Feb 17, 2011

No, You Can't Deduct Losses on the Sale of a Home

This myth has been busted a zillion times, and yet it persists -- maybe because taxpayers believe that the tax code should make logical sense. If you have to pay capital gains tax when your profits on the sale of a house exceed the $250,000 (or $500,000 per married couple filing jointly) exclusion, then why shouldn't you be able to apply your losses on a  home sale against any other capital gains?

image_3_Thumbnail.jpgOops, looks like I boxed myself into a corner where I now have to explain this. The short of it seems to be that a house is considered "personal property" by the IRS, and personal property gets special treatment -- and not the good kind of special. You pay taxes on the gains from the sale of personal property, but get no benefits from the losses. (Perhaps they're trying to avoid having people take massive deductions for every item sold cheap at a garage sale.)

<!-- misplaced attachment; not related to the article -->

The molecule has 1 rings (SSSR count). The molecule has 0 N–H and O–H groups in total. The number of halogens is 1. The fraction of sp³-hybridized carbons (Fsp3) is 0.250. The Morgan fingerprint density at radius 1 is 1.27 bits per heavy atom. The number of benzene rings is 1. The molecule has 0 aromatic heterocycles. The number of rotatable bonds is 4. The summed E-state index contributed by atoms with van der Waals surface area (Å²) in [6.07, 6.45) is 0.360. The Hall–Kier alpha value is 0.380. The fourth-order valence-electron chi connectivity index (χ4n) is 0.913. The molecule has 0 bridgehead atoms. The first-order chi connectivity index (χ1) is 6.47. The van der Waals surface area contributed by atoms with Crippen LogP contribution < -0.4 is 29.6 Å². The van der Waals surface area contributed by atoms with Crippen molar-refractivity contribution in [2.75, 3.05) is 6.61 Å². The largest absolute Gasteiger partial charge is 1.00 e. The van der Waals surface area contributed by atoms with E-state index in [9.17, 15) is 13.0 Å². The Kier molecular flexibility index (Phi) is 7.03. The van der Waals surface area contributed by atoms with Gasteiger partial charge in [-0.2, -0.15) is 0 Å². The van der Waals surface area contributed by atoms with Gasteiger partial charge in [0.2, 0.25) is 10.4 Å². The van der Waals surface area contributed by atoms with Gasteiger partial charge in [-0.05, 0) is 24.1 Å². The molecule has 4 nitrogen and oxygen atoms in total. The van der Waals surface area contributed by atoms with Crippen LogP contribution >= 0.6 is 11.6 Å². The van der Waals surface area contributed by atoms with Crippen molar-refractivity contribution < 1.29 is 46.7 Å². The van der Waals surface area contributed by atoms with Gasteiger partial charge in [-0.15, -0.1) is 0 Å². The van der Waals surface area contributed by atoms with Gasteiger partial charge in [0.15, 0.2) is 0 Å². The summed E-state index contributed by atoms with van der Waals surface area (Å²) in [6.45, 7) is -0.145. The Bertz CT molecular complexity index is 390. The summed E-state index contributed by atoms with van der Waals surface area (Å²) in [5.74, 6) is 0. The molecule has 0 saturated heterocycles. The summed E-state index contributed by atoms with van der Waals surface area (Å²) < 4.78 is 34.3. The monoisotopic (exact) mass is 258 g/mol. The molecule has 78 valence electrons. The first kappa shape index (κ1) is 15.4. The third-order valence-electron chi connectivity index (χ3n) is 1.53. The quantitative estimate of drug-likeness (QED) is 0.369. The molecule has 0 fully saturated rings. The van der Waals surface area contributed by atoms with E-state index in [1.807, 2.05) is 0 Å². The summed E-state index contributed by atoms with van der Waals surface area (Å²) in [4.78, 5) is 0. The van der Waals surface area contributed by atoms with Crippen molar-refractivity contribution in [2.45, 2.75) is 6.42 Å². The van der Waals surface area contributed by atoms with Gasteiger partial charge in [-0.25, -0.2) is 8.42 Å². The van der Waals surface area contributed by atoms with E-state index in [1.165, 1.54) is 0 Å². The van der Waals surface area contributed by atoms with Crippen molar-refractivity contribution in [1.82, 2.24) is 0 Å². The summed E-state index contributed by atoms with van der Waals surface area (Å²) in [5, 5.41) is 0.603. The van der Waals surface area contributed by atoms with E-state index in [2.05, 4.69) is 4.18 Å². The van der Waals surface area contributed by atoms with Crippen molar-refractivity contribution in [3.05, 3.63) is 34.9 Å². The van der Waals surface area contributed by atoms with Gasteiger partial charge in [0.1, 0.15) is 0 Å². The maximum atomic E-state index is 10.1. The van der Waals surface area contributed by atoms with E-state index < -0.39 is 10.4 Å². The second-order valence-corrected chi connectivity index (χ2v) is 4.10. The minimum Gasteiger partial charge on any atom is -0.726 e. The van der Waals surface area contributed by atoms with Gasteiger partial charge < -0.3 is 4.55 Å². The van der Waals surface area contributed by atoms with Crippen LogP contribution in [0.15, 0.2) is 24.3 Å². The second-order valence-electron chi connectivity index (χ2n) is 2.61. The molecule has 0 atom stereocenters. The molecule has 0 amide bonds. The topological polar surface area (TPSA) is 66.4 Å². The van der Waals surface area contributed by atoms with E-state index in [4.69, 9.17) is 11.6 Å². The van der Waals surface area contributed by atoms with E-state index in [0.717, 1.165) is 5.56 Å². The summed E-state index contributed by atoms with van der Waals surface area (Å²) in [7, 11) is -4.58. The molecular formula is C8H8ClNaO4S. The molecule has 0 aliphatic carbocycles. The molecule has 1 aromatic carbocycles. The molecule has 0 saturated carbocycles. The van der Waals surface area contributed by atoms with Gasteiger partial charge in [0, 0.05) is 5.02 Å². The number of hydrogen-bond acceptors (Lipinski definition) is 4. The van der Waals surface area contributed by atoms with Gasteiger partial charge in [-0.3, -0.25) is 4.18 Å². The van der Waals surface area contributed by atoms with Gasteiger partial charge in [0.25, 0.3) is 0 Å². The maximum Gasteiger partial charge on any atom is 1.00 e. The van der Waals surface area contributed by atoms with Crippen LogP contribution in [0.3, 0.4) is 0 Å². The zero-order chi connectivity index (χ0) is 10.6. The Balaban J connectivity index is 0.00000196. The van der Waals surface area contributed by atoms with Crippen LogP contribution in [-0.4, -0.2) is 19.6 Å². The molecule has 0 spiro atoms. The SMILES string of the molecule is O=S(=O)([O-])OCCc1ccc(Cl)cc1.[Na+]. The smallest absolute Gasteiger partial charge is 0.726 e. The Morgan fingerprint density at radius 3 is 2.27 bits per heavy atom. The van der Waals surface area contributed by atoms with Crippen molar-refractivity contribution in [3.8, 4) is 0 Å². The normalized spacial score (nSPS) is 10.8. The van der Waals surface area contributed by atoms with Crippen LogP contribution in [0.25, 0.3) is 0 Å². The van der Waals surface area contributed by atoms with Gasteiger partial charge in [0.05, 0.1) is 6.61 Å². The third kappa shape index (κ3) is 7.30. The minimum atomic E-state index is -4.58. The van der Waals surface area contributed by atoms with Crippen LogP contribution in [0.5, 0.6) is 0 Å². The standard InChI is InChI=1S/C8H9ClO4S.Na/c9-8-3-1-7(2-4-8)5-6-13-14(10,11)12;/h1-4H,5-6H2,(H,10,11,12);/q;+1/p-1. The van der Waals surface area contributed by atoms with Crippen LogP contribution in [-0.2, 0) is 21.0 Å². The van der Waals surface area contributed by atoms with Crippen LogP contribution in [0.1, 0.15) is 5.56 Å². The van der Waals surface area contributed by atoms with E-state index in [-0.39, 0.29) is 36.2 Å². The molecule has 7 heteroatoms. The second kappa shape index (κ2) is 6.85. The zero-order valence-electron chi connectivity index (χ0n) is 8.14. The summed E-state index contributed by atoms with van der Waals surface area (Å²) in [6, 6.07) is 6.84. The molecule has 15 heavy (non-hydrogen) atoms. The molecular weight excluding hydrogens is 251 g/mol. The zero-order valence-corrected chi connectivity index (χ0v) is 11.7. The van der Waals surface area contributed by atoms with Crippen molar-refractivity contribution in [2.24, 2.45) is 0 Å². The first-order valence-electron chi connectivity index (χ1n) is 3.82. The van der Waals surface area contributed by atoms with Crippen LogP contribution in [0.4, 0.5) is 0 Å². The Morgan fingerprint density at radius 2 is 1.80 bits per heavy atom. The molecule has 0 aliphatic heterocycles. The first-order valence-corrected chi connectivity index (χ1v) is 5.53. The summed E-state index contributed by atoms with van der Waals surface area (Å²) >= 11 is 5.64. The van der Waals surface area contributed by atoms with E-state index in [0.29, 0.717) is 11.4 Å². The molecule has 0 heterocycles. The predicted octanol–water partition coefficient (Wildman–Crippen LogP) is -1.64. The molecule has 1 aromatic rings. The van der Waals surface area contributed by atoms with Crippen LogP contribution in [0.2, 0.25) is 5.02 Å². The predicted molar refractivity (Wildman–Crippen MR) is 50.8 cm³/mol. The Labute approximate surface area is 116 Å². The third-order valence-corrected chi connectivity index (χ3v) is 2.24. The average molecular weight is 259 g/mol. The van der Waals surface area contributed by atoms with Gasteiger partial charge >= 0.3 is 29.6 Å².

Worse news yet, if you had to sell your house for so little that your lender needed to forgive some of your debt (as with a short sale or a deed in lieu of foreclosure), the IRS may try to collect tax on the amount of the forgiven debt. The reasoning is that it's almost like your lender handed you a check, which is income -- never mind that you then handed it back to the lender. But don't panic: You may qualify for relief under the Mortgage Forgiveness Act, described by the IRS at www.irs.gov/newsroom/article/0,,id=205004,00.html